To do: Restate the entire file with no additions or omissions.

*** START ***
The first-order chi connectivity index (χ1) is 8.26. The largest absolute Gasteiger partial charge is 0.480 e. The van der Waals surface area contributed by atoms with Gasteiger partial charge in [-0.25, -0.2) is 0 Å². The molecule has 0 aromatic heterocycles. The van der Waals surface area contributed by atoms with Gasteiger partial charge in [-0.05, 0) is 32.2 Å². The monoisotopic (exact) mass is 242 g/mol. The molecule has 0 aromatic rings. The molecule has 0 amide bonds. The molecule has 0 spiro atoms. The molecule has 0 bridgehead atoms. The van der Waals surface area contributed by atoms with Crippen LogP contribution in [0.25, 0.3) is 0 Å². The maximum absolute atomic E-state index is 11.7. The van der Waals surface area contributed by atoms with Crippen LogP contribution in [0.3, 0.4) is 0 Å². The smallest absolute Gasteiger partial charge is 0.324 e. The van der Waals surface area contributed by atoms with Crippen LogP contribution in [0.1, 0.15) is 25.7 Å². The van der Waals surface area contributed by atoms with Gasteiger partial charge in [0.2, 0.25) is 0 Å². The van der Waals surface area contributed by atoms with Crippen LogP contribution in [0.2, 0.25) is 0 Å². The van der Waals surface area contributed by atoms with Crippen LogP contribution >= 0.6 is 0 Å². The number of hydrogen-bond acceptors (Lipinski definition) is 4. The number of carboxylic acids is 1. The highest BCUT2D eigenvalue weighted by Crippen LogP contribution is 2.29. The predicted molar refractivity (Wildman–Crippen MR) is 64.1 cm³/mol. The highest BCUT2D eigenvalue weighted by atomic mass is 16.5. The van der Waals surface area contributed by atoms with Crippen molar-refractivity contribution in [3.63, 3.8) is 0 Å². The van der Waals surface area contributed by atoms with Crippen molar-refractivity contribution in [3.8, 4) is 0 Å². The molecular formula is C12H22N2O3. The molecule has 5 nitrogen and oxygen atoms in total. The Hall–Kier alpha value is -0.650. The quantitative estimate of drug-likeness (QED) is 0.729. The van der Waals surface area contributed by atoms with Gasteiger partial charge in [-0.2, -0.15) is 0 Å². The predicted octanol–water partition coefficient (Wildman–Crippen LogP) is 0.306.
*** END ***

The first-order chi connectivity index (χ1) is 8.26. The largest absolute Gasteiger partial charge is 0.480 e. The van der Waals surface area contributed by atoms with Gasteiger partial charge in [-0.25, -0.2) is 0 Å². The molecule has 0 aromatic heterocycles. The van der Waals surface area contributed by atoms with Gasteiger partial charge in [-0.05, 0) is 32.2 Å². The monoisotopic (exact) mass is 242 g/mol. The molecule has 0 aromatic rings. The molecule has 0 amide bonds. The molecule has 0 spiro atoms. The molecule has 0 bridgehead atoms. The van der Waals surface area contributed by atoms with Crippen LogP contribution in [0.25, 0.3) is 0 Å². The maximum absolute atomic E-state index is 11.7. The van der Waals surface area contributed by atoms with Crippen LogP contribution in [0.3, 0.4) is 0 Å². The smallest absolute Gasteiger partial charge is 0.324 e. The van der Waals surface area contributed by atoms with Crippen LogP contribution in [0.1, 0.15) is 25.7 Å². The van der Waals surface area contributed by atoms with Gasteiger partial charge in [0.2, 0.25) is 0 Å². The van der Waals surface area contributed by atoms with Crippen LogP contribution in [0.2, 0.25) is 0 Å². The van der Waals surface area contributed by atoms with Crippen LogP contribution >= 0.6 is 0 Å². The number of hydrogen-bond acceptors (Lipinski definition) is 4. The number of carboxylic acids is 1. The highest BCUT2D eigenvalue weighted by Crippen LogP contribution is 2.29. The predicted molar refractivity (Wildman–Crippen MR) is 64.1 cm³/mol. The highest BCUT2D eigenvalue weighted by atomic mass is 16.5. The van der Waals surface area contributed by atoms with Crippen molar-refractivity contribution in [3.63, 3.8) is 0 Å². The van der Waals surface area contributed by atoms with Crippen molar-refractivity contribution in [3.8, 4) is 0 Å². The molecular formula is C12H22N2O3. The molecule has 5 nitrogen and oxygen atoms in total. The Hall–Kier alpha value is -0.650. The quantitative estimate of drug-likeness (QED) is 0.729. The van der Waals surface area contributed by atoms with Gasteiger partial charge in [-0.2, -0.15) is 0 Å². The predicted octanol–water partition coefficient (Wildman–Crippen LogP) is 0.306.